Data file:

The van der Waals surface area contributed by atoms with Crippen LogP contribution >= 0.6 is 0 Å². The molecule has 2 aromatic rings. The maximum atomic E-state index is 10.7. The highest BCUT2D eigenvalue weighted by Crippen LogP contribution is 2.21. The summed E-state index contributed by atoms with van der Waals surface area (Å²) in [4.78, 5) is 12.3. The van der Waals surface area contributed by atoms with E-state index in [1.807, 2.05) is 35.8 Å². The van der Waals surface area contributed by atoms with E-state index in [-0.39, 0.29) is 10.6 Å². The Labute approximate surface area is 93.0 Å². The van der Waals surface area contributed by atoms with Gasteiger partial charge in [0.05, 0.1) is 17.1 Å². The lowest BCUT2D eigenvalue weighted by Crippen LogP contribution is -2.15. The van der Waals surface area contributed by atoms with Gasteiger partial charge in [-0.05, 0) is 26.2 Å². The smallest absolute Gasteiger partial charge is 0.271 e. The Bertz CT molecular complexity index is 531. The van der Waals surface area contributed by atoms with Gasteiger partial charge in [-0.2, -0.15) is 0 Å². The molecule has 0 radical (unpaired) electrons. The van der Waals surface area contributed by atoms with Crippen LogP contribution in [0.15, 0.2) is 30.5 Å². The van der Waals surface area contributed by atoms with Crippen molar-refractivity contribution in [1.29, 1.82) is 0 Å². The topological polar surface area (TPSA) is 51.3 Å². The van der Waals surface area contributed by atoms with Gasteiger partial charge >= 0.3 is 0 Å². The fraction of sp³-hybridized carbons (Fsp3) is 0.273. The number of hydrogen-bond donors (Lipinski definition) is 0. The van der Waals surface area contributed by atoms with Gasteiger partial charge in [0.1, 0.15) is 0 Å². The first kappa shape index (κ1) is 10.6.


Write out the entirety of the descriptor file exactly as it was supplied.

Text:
The van der Waals surface area contributed by atoms with Crippen LogP contribution >= 0.6 is 0 Å². The molecule has 2 aromatic rings. The maximum atomic E-state index is 10.7. The highest BCUT2D eigenvalue weighted by Crippen LogP contribution is 2.21. The summed E-state index contributed by atoms with van der Waals surface area (Å²) in [4.78, 5) is 12.3. The van der Waals surface area contributed by atoms with E-state index in [1.807, 2.05) is 35.8 Å². The van der Waals surface area contributed by atoms with E-state index in [-0.39, 0.29) is 10.6 Å². The Labute approximate surface area is 93.0 Å². The van der Waals surface area contributed by atoms with Gasteiger partial charge in [0.05, 0.1) is 17.1 Å². The lowest BCUT2D eigenvalue weighted by Crippen LogP contribution is -2.15. The van der Waals surface area contributed by atoms with Gasteiger partial charge in [-0.05, 0) is 26.2 Å². The smallest absolute Gasteiger partial charge is 0.271 e. The Bertz CT molecular complexity index is 531. The van der Waals surface area contributed by atoms with Gasteiger partial charge in [-0.2, -0.15) is 0 Å². The molecule has 0 radical (unpaired) electrons. The van der Waals surface area contributed by atoms with Crippen LogP contribution in [0.15, 0.2) is 30.5 Å². The van der Waals surface area contributed by atoms with Crippen molar-refractivity contribution in [1.29, 1.82) is 0 Å². The topological polar surface area (TPSA) is 51.3 Å². The van der Waals surface area contributed by atoms with Gasteiger partial charge >= 0.3 is 0 Å². The fraction of sp³-hybridized carbons (Fsp3) is 0.273. The number of hydrogen-bond donors (Lipinski definition) is 0. The van der Waals surface area contributed by atoms with Gasteiger partial charge in [0.1, 0.15) is 0 Å². The first kappa shape index (κ1) is 10.6.